Facial Trauma Flashcards Preview

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Flashcards in Facial Trauma Deck (209):
1

What is the craniofacial ratio in adulthood

0.0840277777777778

2

What is the craniofacial ratio at birth

0.334027777777778

3

How many deciduous teeth are there

20

4

In an adult, what # is the right 3rd molar of the mandible

32

5

What is the appropriate tetanus prophylaxis for a patient with a tetanus-prone wound, who has not been previously immunized

0.5 ml absorbed toxoid and 250 units of human tetanus immune globulin.

6

What is the proper tetanus prophylaxis for a patient with a tetanus-prone wound, who last received a booster 7 years ago'

0.5 ml absorbed toxoid.

7

What do "microplates" refer to

1.0 mm screw applications.

8

In what % of the population is the nasofrontal duct a true duct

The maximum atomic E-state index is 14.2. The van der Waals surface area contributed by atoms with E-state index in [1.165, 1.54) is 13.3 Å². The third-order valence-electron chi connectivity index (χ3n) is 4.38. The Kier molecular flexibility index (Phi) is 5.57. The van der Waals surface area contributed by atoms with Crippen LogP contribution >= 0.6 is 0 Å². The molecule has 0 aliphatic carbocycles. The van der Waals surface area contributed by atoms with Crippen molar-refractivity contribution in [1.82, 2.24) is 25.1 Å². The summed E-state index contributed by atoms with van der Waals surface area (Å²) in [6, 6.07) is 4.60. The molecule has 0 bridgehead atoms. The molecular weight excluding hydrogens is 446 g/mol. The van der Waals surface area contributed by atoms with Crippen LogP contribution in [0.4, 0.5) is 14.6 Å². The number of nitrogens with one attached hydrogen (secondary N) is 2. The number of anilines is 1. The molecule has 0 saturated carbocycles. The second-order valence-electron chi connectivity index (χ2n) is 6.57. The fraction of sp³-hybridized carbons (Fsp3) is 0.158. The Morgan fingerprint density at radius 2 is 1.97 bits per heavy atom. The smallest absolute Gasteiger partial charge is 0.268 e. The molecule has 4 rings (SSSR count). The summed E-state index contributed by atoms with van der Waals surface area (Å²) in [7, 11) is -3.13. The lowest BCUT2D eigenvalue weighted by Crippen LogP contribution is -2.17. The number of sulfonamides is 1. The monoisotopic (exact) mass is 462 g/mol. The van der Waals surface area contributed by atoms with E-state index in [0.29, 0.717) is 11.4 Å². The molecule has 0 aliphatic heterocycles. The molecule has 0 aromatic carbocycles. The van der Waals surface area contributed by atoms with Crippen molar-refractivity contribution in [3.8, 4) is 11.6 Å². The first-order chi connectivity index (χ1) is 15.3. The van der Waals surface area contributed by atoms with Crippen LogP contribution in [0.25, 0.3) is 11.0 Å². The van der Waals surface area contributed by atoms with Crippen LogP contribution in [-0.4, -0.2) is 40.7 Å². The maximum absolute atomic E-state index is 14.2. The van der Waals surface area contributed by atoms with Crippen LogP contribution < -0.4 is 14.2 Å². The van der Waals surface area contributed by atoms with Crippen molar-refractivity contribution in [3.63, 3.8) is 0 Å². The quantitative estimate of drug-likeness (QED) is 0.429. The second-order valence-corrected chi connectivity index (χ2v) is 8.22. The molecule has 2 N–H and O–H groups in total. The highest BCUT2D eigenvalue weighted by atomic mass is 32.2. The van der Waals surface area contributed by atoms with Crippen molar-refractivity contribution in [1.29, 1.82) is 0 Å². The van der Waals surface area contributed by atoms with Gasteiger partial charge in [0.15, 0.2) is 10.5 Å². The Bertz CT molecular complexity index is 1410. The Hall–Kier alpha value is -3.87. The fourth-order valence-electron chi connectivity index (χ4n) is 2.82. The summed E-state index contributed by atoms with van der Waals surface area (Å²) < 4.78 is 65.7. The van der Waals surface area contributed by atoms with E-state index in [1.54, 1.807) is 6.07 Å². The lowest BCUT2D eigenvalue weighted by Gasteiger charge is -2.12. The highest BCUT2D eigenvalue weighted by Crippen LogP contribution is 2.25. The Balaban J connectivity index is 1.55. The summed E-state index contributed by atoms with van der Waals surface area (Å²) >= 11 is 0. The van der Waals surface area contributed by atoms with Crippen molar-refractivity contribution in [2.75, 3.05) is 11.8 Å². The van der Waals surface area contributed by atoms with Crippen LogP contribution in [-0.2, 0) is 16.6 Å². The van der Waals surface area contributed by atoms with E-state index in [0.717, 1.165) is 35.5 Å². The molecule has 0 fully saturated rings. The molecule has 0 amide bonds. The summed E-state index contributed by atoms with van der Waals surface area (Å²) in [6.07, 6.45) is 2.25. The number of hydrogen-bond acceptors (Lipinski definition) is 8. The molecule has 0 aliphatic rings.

15% (in 85% it exists as a foramen draining directly into the nasal cavity).

9

How long should immobilization typically be maintained in children

2 - 3 weeks.

10

Where is this located in relation to the lateral canthus

2 em inferior.

11

What do "miniplates" refer to

2.0 mm, 1.5 mm, or 1.3 mm screw applications.

12

What % of mandible fractures are associated with cervical spine injury

2.6%.

13

What post-orbital fracture visual acuity scores are associated with a return to normal acuity after treatment

20/400 or better.

14

Where are the anterior and posterior ethmoid arteries and optic canal in relation to the anterior lacrimal crest

24 - 12 - 6 rule: anterior ethmoid artery is approximately 24 mm posterior to the lacrimal crest; the posterior ethmoid artery is 12 mm posterior to the anterior ethmoid artery; the optic canal is 6 mm posterior to the posterior ethmoid artery.

15